Multiphoton Confocal Microscope integrates 2 NLO lasers, OPO.
July 6, 2012 -
Multiphoton confocal microscopes permit simultaneous use of 2 NLO lasers or one laser with optical parametric oscillator (OPO). In dual laser systems, different laser wavelengths simultaneously excite fluorescent dyes or proteins. Users can image specimens with one wavelength and manipulate them in multiphoton mode with another. OPO increases excitation range to up to 1,300 nm, covering absorption peak of red fluorescent proteins and enabling specimen protection.
|Original Press release |
Carl Zeiss Vision GmbH Zeiss Gruppe
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New Possibilities for Multiphoton Microscopy from Carl Zeiss
OPO and simultaneous lasers for LSM 7 series
Jena, Germany:: Multiphoton confocal microscopes from Carl Zeiss now permit the simultaneous use of two NLO lasers or one laser with an optical parametric oscillator (OPO). Both components are fully integrated and expand the functionality of the multiphoton systems.
In dual laser systems different laser wavelengths simultaneously excite several fluorescent dyes or proteins. Without time loss, users can image specimens with one wavelength and manipulate them in the multiphoton mode with another. The automatic free beam adjustment gives the system a high degree of stability and reproducibility and ensures exact overlay of the two excitation beams. Such dual laser systems are used, above all, in intravital microscopy, e.g. for examining functional correlations in the brain of a mouse.
An OPO increases the excitation range of multiphoton microscopy to up to 1300 nanometers and therefore covers in particular the absorption peak of red fluorescent proteins such as mCherry, mPlum and tdTomato. This efficient, long-wave excitation enables excellent specimen protection. The potentially very high light intensities of the OPO lasers interact with specific structures in the tissue, leading to a doubling and tripling of the oscillation frequency. This non-linear effect of frequency doubling (SHG) occurs, for example. in striated skeletal muscle and collagen. Frequency tripling is especially visible on regions where structures with inconsistent optical density converge. These include lipid-water boundaries - for example, between membrane and cytoplasm.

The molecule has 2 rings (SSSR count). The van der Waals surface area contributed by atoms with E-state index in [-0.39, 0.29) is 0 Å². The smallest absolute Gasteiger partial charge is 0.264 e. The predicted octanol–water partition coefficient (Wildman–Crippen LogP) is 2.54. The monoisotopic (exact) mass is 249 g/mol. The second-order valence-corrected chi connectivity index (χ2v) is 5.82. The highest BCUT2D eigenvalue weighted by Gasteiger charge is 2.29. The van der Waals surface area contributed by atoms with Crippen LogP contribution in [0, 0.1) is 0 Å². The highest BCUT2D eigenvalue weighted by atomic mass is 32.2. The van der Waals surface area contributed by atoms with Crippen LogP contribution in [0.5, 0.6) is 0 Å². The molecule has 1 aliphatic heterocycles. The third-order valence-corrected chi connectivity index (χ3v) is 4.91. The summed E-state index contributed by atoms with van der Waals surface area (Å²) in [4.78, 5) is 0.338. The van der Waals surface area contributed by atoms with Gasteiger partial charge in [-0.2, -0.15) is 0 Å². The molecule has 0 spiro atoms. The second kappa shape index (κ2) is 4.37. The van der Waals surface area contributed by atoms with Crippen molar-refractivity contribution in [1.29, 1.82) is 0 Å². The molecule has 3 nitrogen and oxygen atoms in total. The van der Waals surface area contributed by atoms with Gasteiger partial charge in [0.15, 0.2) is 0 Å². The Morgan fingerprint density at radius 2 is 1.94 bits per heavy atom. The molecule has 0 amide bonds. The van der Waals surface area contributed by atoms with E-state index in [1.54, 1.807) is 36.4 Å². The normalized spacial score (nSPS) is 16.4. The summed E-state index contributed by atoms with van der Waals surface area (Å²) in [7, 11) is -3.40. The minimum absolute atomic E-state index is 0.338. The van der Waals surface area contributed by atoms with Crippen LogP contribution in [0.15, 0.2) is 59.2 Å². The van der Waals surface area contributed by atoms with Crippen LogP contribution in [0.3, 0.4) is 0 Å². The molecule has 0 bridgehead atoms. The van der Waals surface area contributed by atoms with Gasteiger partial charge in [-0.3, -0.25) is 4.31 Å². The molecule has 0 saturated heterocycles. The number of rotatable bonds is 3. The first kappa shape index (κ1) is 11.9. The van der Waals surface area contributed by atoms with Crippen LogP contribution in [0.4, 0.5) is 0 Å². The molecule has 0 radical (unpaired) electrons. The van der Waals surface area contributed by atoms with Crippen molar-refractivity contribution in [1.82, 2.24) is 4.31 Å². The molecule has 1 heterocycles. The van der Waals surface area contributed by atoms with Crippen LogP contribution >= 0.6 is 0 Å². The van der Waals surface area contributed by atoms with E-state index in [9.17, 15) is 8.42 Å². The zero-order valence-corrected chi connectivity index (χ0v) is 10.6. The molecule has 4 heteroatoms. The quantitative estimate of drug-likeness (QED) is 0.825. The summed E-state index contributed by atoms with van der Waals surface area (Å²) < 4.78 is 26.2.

About Carl Zeiss
Carl Zeiss Microscopy, LLC, offers microscopy solutions and systems for research, routine, and industrial applications. In addition, Carl Zeiss Microscopy markets microscopy systems for the clinical market, as well as optical sensor systems for industrial and pharmaceutical applications. Since 1846, Carl Zeiss has remained committed to enabling science and technology to go beyond what man can see. Today, Carl Zeiss is a global leader in the optical and opto-electronic industries.
With 12,872 current employees and offices in over 30 countries, Carl Zeiss is represented in more than 100 countries with production centers in Europe, North America, Central America and Asia. For more information on the breadth of solutions offered by Carl Zeiss Microscopy, please visit www.zeiss.com/micro.